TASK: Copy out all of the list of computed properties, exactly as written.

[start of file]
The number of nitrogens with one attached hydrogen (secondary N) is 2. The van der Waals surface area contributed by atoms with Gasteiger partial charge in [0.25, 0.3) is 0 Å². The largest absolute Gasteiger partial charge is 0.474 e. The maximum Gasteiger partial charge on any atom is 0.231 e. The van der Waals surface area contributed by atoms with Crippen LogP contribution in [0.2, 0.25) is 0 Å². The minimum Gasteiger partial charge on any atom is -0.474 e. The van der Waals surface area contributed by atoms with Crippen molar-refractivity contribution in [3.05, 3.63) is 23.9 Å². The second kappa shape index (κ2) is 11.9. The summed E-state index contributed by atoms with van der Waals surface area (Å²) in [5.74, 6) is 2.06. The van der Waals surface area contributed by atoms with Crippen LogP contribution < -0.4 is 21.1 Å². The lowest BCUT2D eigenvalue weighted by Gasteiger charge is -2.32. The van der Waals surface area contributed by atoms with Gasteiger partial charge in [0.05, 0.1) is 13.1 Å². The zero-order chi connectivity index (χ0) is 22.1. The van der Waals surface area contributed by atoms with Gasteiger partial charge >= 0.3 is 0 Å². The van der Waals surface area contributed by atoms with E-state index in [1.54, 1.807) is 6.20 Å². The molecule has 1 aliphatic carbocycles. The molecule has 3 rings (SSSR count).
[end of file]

The number of nitrogens with one attached hydrogen (secondary N) is 2. The van der Waals surface area contributed by atoms with Gasteiger partial charge in [0.25, 0.3) is 0 Å². The largest absolute Gasteiger partial charge is 0.474 e. The maximum Gasteiger partial charge on any atom is 0.231 e. The van der Waals surface area contributed by atoms with Crippen LogP contribution in [0.2, 0.25) is 0 Å². The minimum Gasteiger partial charge on any atom is -0.474 e. The van der Waals surface area contributed by atoms with Crippen molar-refractivity contribution in [3.05, 3.63) is 23.9 Å². The second kappa shape index (κ2) is 11.9. The summed E-state index contributed by atoms with van der Waals surface area (Å²) in [5.74, 6) is 2.06. The van der Waals surface area contributed by atoms with Crippen LogP contribution < -0.4 is 21.1 Å². The lowest BCUT2D eigenvalue weighted by Gasteiger charge is -2.32. The van der Waals surface area contributed by atoms with Gasteiger partial charge in [0.05, 0.1) is 13.1 Å². The zero-order chi connectivity index (χ0) is 22.1. The van der Waals surface area contributed by atoms with Gasteiger partial charge >= 0.3 is 0 Å². The van der Waals surface area contributed by atoms with E-state index in [1.54, 1.807) is 6.20 Å². The molecule has 1 aliphatic carbocycles. The molecule has 3 rings (SSSR count).